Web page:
Although we’ve mapped distant moons in our solar system, and explored planets such as Mars with extreme detail, many of the most important facts about our own planet remained shrouded in mystery. Many people agree that instead of spending millions of dollars in space exploration, we ought to maybe turn to our own planet and first unlock its many secrets.
Many of these secrets are not visible, and some of them are hidden deep beneath the ocean. Now, a study has offered insight into how much hydrogen is available to fuel microbial life in the dark underwater crust below the Mid-Ocean Ridge (MOR), the oceanic ridge system.
Duke University experts led the new study, and it sheds light on one of the lesser-known biospheres of the Earth, helping us better understand our plant and its many biospheres.
Although the study offers unprecedented insight about our planet, it also helps better understand how similar conditions could support life in extreme environments such as distant exoplanets in the galaxy.
Most microbes use photosynthesis powered by sunlight to create organic matter. But chemosynthetic microbial communities living deep in the volcanic rock of Earth’s ocean crust lack this energy source and use hydrogen, released as a free gas when water flows through iron-rich rock, as fuel to convert carbon dioxide into food.
Hidden biospheres beneath Earth’s ocean ridges
This directly influences our understanding of distant exoplanets which have atmospheres that are anything but similar to Earth. If such organisms can live in extreme environments on Earth, what makes us think they can’t live on exoplanets with those very same conditions?
Scientists have known that life can thrive in the abyss since shortly after the first deep-water hydrothermal vents were discovered in 1977. But it wasn’t until 2013 that microbiologists found microbial communities living inside volcanic rocks below the seafloor. This came as a surprise but was theorized by many.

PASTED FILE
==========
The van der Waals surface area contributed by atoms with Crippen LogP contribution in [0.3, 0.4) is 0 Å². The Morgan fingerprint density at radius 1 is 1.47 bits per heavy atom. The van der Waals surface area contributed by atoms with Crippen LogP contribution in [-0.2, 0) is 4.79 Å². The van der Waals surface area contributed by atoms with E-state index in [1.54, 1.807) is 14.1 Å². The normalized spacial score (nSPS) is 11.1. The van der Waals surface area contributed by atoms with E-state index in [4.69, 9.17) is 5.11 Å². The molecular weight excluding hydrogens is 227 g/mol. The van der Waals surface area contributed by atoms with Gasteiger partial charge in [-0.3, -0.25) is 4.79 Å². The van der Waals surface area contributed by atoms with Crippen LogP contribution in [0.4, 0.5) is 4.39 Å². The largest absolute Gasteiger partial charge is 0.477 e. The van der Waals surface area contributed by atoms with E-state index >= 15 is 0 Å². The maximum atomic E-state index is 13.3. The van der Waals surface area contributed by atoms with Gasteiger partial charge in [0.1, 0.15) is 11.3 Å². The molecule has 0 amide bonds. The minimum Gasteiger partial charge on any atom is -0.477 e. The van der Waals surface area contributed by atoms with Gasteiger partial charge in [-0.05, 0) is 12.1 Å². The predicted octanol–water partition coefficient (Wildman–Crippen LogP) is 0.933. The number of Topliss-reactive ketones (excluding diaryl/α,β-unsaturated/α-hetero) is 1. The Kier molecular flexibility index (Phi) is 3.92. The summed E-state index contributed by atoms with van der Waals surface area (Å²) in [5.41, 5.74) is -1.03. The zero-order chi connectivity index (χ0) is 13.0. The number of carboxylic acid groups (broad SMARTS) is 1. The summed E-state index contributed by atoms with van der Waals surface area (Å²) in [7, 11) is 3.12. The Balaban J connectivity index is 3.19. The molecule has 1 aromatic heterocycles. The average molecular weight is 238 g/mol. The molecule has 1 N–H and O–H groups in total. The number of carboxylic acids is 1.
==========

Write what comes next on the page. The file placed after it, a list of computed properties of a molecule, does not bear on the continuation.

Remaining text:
That discovery sparked widespread scientific curiosity, not only because of the potential size of the newly discovered biosphere (the oceanic crust is several kilometers thick and covers 60% of the Earth’s surface) but also because the extreme and poor conditions in which oxygen is available there is similar to the time when life first began on Earth, a period when chemical energy may have been the only open energy source to fuel the metabolism of microbes.
“Until now, however, we had no good constraints on the overall size of these microbial communities or how much hydrogen they consume. This new study provides the first estimate and gives us new insights into the scope of these microbes’ impact on Earth’s climate and paleoclimate,” said Lincoln Pratson, Gendell Family Professor of Energy and Environment at Duke’s Nicholas School of the Environment.
“It also gives us boundary conditions for what some of the earliest forms of life on Earth had to deal with, and for where you might look for life on other planets,” he said.
To better understand the total production of hydrogen gas, the scientists performed a lab test that involved constructing a box model that allowed them to assess total hydrogen gas (H2) production from nine different geological sources within a nearly 30 million square kilometer oceanic crust corridor centered on MOR. The corridor twists besides the ridge across all the world’s oceans and covers an estimated10% of all oceanic crust.
Scientists were also able to estimate the amount of hydrogen gas that was being released into the ocean through hydrothermal vents on the seafloor, based on more than 500 measurements of water samples collected by other researchers on previous expeditions along the Middle Ocean Range.
The numbers were somewhat surprising after doing the math. After subtracting the amount of gas that is vented into the ocean which was approximately 20 million metric tons per year, from the amount that is produced, which was approximately 30 million metric tons per year, we are left with around 10 million metric tons per year which are presumably being consumed by microbes within a biosphere located beneath, revealed lead author Stacey L. Worman.
This is a sign that tells us that microbial ecosystems are of great importance when it comes to regulating our planet’s global biogeochemistry.